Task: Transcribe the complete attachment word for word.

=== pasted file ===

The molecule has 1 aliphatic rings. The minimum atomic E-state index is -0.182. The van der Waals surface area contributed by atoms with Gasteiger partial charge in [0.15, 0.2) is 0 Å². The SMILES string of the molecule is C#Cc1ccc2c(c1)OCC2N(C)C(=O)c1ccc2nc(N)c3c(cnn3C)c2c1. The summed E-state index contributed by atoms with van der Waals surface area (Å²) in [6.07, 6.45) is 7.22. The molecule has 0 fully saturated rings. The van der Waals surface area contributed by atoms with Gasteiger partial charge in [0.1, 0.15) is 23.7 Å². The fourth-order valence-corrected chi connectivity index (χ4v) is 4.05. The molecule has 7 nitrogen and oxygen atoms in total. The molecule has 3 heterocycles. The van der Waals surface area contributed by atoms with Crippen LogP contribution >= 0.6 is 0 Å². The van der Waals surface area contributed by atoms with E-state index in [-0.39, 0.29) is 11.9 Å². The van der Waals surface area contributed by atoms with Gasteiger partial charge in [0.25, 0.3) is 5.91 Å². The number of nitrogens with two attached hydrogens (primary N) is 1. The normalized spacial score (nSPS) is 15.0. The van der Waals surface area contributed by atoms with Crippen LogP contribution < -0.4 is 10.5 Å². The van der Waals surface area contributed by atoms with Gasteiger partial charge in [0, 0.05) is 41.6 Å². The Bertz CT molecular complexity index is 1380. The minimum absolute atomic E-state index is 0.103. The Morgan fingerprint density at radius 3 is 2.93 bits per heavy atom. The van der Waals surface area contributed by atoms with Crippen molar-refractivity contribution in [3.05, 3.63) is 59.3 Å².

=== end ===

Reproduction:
The molecule has 1 aliphatic rings. The minimum atomic E-state index is -0.182. The van der Waals surface area contributed by atoms with Gasteiger partial charge in [0.15, 0.2) is 0 Å². The SMILES string of the molecule is C#Cc1ccc2c(c1)OCC2N(C)C(=O)c1ccc2nc(N)c3c(cnn3C)c2c1. The summed E-state index contributed by atoms with van der Waals surface area (Å²) in [6.07, 6.45) is 7.22. The molecule has 0 fully saturated rings. The van der Waals surface area contributed by atoms with Gasteiger partial charge in [0.1, 0.15) is 23.7 Å². The fourth-order valence-corrected chi connectivity index (χ4v) is 4.05. The molecule has 7 nitrogen and oxygen atoms in total. The molecule has 3 heterocycles. The van der Waals surface area contributed by atoms with Crippen LogP contribution >= 0.6 is 0 Å². The van der Waals surface area contributed by atoms with E-state index in [-0.39, 0.29) is 11.9 Å². The van der Waals surface area contributed by atoms with Gasteiger partial charge in [0.25, 0.3) is 5.91 Å². The number of nitrogens with two attached hydrogens (primary N) is 1. The normalized spacial score (nSPS) is 15.0. The van der Waals surface area contributed by atoms with Crippen LogP contribution < -0.4 is 10.5 Å². The van der Waals surface area contributed by atoms with Gasteiger partial charge in [0, 0.05) is 41.6 Å². The Bertz CT molecular complexity index is 1380. The minimum absolute atomic E-state index is 0.103. The Morgan fingerprint density at radius 3 is 2.93 bits per heavy atom. The van der Waals surface area contributed by atoms with Crippen molar-refractivity contribution in [3.05, 3.63) is 59.3 Å².